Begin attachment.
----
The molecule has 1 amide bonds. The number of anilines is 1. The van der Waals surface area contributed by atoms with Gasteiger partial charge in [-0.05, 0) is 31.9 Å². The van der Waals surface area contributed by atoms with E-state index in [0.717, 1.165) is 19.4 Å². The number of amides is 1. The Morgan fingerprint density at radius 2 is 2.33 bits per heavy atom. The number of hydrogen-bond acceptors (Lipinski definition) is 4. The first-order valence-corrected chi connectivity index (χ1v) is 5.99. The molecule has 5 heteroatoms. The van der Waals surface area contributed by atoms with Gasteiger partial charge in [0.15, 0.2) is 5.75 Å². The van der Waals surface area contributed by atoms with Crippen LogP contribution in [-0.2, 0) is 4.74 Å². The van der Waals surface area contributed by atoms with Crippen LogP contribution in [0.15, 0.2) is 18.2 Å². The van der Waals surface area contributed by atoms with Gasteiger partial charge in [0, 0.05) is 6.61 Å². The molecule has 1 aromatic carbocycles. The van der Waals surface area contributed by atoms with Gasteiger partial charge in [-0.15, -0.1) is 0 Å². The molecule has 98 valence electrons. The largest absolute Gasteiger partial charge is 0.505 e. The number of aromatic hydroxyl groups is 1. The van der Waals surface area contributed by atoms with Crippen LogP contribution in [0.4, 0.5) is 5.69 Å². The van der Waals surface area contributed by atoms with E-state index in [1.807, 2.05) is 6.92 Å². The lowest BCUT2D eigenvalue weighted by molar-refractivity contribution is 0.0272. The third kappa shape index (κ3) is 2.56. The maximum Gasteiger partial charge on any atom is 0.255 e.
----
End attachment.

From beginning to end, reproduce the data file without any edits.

The molecule has 1 amide bonds. The number of anilines is 1. The van der Waals surface area contributed by atoms with Gasteiger partial charge in [-0.05, 0) is 31.9 Å². The van der Waals surface area contributed by atoms with E-state index in [0.717, 1.165) is 19.4 Å². The number of amides is 1. The Morgan fingerprint density at radius 2 is 2.33 bits per heavy atom. The number of hydrogen-bond acceptors (Lipinski definition) is 4. The first-order valence-corrected chi connectivity index (χ1v) is 5.99. The molecule has 5 heteroatoms. The van der Waals surface area contributed by atoms with Gasteiger partial charge in [0.15, 0.2) is 5.75 Å². The van der Waals surface area contributed by atoms with Crippen LogP contribution in [-0.2, 0) is 4.74 Å². The van der Waals surface area contributed by atoms with Crippen LogP contribution in [0.15, 0.2) is 18.2 Å². The van der Waals surface area contributed by atoms with Gasteiger partial charge in [0, 0.05) is 6.61 Å². The molecule has 1 aromatic carbocycles. The van der Waals surface area contributed by atoms with Gasteiger partial charge in [-0.15, -0.1) is 0 Å². The molecule has 98 valence electrons. The largest absolute Gasteiger partial charge is 0.505 e. The number of aromatic hydroxyl groups is 1. The van der Waals surface area contributed by atoms with Crippen LogP contribution in [0.4, 0.5) is 5.69 Å². The van der Waals surface area contributed by atoms with E-state index in [1.807, 2.05) is 6.92 Å². The lowest BCUT2D eigenvalue weighted by molar-refractivity contribution is 0.0272. The third kappa shape index (κ3) is 2.56. The maximum Gasteiger partial charge on any atom is 0.255 e.